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Interview with Casey Muratori on Sushi Bar Samurai

Brad Gallaway's picture

The post-PAX love continues... Thanks to the new PAX-10 event highlighting indie games development, Casey Muratori's intriguing Sushi Bar Samurai was brought to my attention, and it's definitely one to watch for in the coming months. Below is a brief discussion on Casey himself, his game, and of course... games as art. What else?

If you don't mind, could you please tell the readers a little bit about yourself, and your background in games?

I've been in the game industry for 13 years. I started working straight out of high school as a game programmer. Just prior to starting Molly Rocket and working on Sushi Bar Samurai, I worked on character animation technology at RAD Game Tools for about five years.

For the readers who may not be familiar with Sushi Bar Samurai, can you give us a brief overview of what the game is about?

In Sushi Bar Samurai, you play a samurai who is called to the spirit world to investigate a tragic baking accident. When you arrive, you find that the spirits are not getting the nourishing sushi meals that they need in order to transcend. It is up to you to help feed them, to find out what has happened, and set things right.

How large was the team that worked on the game, and how long did it take to put together?

I developed the game by myself over about three years. It'll probably be closer to four years by the time it is complete.

At the recent PAX, I was intrigued by the fresh take on the puzzle-slash-food genre that SBS has. Where did the inspiration for the game come from?

It was very much an evolutionary process. The core idea was that sushi, in real life, is about a small number of ingredients that form a large number of interesting combinations. I felt like that would be a good foundation for a game. But I didn't like the first versions of the game I did with this concept, so I kept trying more and more variations until I found one that I thought was right. Even now I am still refining the idea! It has been a very long process of experimentation.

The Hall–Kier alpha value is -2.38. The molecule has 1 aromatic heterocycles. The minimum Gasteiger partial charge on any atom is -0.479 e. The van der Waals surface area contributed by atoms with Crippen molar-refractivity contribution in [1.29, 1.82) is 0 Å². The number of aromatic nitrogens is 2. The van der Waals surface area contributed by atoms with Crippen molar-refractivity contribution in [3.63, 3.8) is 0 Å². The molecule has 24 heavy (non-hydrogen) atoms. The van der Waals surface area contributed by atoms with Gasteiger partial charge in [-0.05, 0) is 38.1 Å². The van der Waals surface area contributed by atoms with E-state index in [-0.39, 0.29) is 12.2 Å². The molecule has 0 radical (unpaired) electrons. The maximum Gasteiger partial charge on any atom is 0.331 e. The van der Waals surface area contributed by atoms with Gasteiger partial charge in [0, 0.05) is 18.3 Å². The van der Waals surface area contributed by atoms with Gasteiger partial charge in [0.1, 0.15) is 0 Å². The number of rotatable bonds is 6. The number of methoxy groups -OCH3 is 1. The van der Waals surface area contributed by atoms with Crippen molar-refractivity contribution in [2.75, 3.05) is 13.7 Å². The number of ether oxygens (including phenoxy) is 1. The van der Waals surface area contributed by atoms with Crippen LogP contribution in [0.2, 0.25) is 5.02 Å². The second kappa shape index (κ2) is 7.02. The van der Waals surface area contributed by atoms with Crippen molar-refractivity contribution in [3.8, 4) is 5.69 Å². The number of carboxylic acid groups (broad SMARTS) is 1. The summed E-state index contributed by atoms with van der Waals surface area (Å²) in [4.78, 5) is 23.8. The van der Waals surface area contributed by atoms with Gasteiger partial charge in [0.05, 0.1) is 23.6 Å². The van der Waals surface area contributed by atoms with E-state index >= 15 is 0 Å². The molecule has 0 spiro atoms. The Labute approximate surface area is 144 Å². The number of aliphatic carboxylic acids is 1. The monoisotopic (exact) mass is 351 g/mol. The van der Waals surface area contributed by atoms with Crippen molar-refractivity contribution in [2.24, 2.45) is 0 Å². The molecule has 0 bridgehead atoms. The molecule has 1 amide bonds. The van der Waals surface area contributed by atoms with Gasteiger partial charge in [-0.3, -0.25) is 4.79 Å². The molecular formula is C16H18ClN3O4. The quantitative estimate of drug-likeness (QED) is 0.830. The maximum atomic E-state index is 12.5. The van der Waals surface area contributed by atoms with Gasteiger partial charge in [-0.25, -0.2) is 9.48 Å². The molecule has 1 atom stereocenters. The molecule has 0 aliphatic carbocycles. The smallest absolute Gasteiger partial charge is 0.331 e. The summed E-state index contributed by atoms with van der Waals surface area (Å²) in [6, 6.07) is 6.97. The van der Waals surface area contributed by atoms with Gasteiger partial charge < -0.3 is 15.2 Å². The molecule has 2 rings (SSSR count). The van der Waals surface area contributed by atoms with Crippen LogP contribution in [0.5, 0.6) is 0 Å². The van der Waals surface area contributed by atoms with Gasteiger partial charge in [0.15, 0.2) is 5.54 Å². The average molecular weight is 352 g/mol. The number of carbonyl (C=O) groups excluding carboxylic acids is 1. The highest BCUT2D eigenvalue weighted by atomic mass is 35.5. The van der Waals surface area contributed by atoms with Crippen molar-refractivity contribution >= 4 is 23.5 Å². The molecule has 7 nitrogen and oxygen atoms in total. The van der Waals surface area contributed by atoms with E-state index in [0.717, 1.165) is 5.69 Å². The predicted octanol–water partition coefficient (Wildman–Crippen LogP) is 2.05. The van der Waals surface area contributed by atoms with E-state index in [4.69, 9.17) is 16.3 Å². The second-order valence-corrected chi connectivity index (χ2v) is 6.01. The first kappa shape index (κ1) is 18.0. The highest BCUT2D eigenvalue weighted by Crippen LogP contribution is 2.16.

When I spoke with you at PAX, you mentioned that the game still has a few months left in development. What is the expected launch date of the game, and where will the game be available?

I would like to have the game out in the spring. I haven't talked with distributors yet, so I don't know exactly where the game will be sold. But you can always go to Mollyrocket.com! There's an RSS-able news feed on the front page that has announcements about that sort of thing, and you can bet I'll being posting the ship date and distributor information just as soon as everything is finalized :)

What are some of your favorite games and/or game creators? Any influences or
inspirations you'd like to give a shout-out to?


This game was very much an experimental process, so there is not much in the way of influences that I can cite. My favorite games are probably Dance Dance Revolution and M.U.L.E.

If you had to pick just one thing you absolutely want people to know about Sushi Bar Samurai, what would it be?

I've tried to make Sushi a unique experience that pulls a lot of ideas together into something special. I don't know that there is any single thing that is most important. Hopefully everything is working together such that no one thing stands out above the rest!

Finally, this next question is something of a tradition at GameCritics as well as at Drinking Coffeecola... Games as art? Are they now? Will they ever be?

I've never understood exactly what people are asking when they ask that question. I can't believe anyone would argue that games aren't art, in general, because anything that involves ambiguous communication of some form between two or more people is art. There have been art pieces that consisted entirely of small Tonka trucks placed in various locations around a garden. There have been art pieces that were essentially nothing but human feces. So I fail to see how anyone can look at something like, say, Ico, and not immediately recognize that it is art.

Now, maybe people are arguing that games aren't _good_ art. That's another argument altogether, and is a lot more complex an issue to be sure. But as for the question of whether or not games are art _at all_, I just don't see how anyone can reasonably take up a position that they are not.

Amen, brother.

Many thanks to Casey Muratori for taking the time to speak with me, and if anyone from XBLA or PSN is reading, get in touch with him ASAP and give him some money... This game needs to be made available on consoles.

Read more at Drinking Coffeecola blog.

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